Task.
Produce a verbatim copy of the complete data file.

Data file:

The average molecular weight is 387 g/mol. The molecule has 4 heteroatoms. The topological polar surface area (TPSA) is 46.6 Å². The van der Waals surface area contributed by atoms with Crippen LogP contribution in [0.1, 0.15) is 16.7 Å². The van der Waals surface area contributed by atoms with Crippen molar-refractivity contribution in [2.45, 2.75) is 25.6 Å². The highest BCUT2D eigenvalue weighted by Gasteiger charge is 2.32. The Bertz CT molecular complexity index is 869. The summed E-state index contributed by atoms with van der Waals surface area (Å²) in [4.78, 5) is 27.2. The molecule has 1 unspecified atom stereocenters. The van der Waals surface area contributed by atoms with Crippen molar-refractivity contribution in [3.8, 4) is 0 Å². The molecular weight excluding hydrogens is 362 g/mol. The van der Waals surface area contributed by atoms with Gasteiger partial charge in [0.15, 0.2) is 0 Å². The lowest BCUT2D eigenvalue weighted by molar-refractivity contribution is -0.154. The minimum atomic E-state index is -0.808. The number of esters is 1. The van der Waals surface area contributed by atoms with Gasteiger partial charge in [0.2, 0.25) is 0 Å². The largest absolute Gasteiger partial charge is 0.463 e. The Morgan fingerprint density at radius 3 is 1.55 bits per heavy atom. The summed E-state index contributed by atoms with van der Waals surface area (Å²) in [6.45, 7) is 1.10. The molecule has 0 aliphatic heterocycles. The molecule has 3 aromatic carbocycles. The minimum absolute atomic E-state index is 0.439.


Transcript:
The average molecular weight is 387 g/mol. The molecule has 4 heteroatoms. The topological polar surface area (TPSA) is 46.6 Å². The van der Waals surface area contributed by atoms with Crippen LogP contribution in [0.1, 0.15) is 16.7 Å². The van der Waals surface area contributed by atoms with Crippen molar-refractivity contribution in [2.45, 2.75) is 25.6 Å². The highest BCUT2D eigenvalue weighted by Gasteiger charge is 2.32. The Bertz CT molecular complexity index is 869. The summed E-state index contributed by atoms with van der Waals surface area (Å²) in [4.78, 5) is 27.2. The molecule has 1 unspecified atom stereocenters. The van der Waals surface area contributed by atoms with Crippen molar-refractivity contribution in [3.8, 4) is 0 Å². The molecular weight excluding hydrogens is 362 g/mol. The van der Waals surface area contributed by atoms with Gasteiger partial charge in [0.15, 0.2) is 0 Å². The lowest BCUT2D eigenvalue weighted by molar-refractivity contribution is -0.154. The minimum atomic E-state index is -0.808. The number of esters is 1. The van der Waals surface area contributed by atoms with Gasteiger partial charge in [0.2, 0.25) is 0 Å². The largest absolute Gasteiger partial charge is 0.463 e. The Morgan fingerprint density at radius 3 is 1.55 bits per heavy atom. The summed E-state index contributed by atoms with van der Waals surface area (Å²) in [6.45, 7) is 1.10. The molecule has 0 aliphatic heterocycles. The molecule has 3 aromatic carbocycles. The minimum absolute atomic E-state index is 0.439.